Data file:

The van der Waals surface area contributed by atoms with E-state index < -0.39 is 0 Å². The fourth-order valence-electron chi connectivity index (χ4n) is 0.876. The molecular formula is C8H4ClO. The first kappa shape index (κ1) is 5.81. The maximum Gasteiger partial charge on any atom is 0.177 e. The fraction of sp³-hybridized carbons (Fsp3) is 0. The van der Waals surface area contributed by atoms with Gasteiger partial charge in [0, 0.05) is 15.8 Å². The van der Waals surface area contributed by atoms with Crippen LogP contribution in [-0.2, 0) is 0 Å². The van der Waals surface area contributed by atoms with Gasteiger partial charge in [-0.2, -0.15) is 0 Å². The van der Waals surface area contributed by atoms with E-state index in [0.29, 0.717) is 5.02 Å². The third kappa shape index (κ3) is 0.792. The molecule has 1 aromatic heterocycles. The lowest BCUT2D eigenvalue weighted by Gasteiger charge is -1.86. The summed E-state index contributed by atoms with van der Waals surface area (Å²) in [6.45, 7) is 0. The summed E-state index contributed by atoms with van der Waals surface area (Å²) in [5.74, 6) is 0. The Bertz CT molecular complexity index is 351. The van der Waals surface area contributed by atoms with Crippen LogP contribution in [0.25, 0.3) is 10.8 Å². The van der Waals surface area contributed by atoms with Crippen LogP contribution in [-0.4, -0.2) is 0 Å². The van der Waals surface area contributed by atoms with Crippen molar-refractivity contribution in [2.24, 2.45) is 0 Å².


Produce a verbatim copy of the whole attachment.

The van der Waals surface area contributed by atoms with E-state index < -0.39 is 0 Å². The fourth-order valence-electron chi connectivity index (χ4n) is 0.876. The molecular formula is C8H4ClO. The first kappa shape index (κ1) is 5.81. The maximum Gasteiger partial charge on any atom is 0.177 e. The fraction of sp³-hybridized carbons (Fsp3) is 0. The van der Waals surface area contributed by atoms with Gasteiger partial charge in [0, 0.05) is 15.8 Å². The van der Waals surface area contributed by atoms with Crippen LogP contribution in [-0.2, 0) is 0 Å². The van der Waals surface area contributed by atoms with Gasteiger partial charge in [-0.2, -0.15) is 0 Å². The van der Waals surface area contributed by atoms with E-state index in [0.29, 0.717) is 5.02 Å². The third kappa shape index (κ3) is 0.792. The molecule has 1 aromatic heterocycles. The lowest BCUT2D eigenvalue weighted by Gasteiger charge is -1.86. The summed E-state index contributed by atoms with van der Waals surface area (Å²) in [6.45, 7) is 0. The summed E-state index contributed by atoms with van der Waals surface area (Å²) in [5.74, 6) is 0. The Bertz CT molecular complexity index is 351. The van der Waals surface area contributed by atoms with Crippen LogP contribution in [0.25, 0.3) is 10.8 Å². The van der Waals surface area contributed by atoms with Crippen LogP contribution in [-0.4, -0.2) is 0 Å². The van der Waals surface area contributed by atoms with Crippen molar-refractivity contribution in [2.24, 2.45) is 0 Å².